Highly active antiretroviral therapy (HAART) contributed to the improvement in the life expectancy of HIV-infected patients. However, the emergence of drug-resistant mutations (DRM) is a major viral factor impacting therapeutic failure. Differences in DRM can occur among HIV-1 subtypes. We evaluate the kinetics of the selection of resistance mutations in vitro analyzing two chimeric clones that contain the reverse transcriptases of subtypes B or C (RTB′ and RTC′) in cells treated with increasing concentrations of tenofovir disoproxil fumarate (TDF) and didanosine (ddI). The mutation K65R is selected more quickly in RTC′ than in RTB′ viruses with TDF and ddI, and additional mutations (positions 45, 62, and 68) were selected after K65R fixation. Other primary mutations (M184V and Q151M) were selected with ddI treatment in conjunction with K65R only in RTC′ viruses. Both patterns, M184V+K65R and Q151M+K65R, have a significant impact on NRTI resistance. Our data suggest that selection of TDF and ddI DRMs can occur earlier in subtype C HIV in patients when compared to subtype B.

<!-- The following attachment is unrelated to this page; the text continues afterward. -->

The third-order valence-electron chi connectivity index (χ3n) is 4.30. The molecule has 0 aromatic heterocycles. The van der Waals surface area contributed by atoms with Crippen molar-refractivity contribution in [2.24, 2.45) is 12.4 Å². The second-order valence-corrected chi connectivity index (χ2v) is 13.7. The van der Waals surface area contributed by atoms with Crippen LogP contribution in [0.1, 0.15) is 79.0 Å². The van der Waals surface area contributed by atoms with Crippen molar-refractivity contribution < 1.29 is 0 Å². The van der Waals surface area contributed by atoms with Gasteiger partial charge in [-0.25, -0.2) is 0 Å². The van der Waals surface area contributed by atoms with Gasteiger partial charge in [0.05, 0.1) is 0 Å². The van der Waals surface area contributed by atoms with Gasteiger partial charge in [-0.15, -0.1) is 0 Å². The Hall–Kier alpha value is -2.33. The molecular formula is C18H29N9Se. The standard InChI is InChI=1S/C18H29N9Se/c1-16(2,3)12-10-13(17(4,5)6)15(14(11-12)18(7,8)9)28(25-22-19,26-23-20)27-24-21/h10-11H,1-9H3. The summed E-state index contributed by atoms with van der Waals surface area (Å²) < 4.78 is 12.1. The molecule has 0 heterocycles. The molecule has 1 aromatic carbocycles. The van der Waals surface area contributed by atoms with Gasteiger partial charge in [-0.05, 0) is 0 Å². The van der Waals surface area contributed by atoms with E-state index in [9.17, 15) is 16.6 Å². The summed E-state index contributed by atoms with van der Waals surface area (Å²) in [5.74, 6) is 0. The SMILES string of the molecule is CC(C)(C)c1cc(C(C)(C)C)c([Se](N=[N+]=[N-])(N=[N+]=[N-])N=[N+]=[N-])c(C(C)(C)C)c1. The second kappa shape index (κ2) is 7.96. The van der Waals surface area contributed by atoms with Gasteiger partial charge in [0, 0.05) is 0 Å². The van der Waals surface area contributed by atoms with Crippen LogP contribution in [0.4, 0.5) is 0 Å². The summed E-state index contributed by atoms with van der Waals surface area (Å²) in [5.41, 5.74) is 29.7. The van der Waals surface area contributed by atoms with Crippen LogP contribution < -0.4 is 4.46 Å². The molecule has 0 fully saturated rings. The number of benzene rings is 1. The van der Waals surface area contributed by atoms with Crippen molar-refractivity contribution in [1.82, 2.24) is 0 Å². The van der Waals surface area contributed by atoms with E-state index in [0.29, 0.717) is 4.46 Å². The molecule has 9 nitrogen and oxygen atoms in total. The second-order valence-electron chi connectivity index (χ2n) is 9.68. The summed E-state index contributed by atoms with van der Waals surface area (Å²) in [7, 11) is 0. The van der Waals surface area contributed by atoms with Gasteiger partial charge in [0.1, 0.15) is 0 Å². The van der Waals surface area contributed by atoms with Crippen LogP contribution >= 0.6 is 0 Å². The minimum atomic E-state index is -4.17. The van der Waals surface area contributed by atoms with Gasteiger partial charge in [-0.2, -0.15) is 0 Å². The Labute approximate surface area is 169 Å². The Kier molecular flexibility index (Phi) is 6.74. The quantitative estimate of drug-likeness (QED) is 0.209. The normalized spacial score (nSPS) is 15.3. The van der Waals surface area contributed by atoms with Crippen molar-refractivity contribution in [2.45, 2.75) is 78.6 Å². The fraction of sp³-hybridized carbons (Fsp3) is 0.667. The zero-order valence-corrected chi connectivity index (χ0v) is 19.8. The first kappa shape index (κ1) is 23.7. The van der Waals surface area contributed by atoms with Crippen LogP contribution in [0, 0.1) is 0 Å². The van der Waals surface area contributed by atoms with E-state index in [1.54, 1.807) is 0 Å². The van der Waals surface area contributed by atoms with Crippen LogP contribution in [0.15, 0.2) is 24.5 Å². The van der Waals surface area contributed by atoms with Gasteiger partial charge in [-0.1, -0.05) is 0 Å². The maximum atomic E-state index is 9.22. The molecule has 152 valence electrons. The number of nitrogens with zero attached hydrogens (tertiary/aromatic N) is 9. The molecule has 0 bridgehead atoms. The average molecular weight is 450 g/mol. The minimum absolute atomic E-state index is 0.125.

ASJC Scopus subject areas
- Infectious Diseases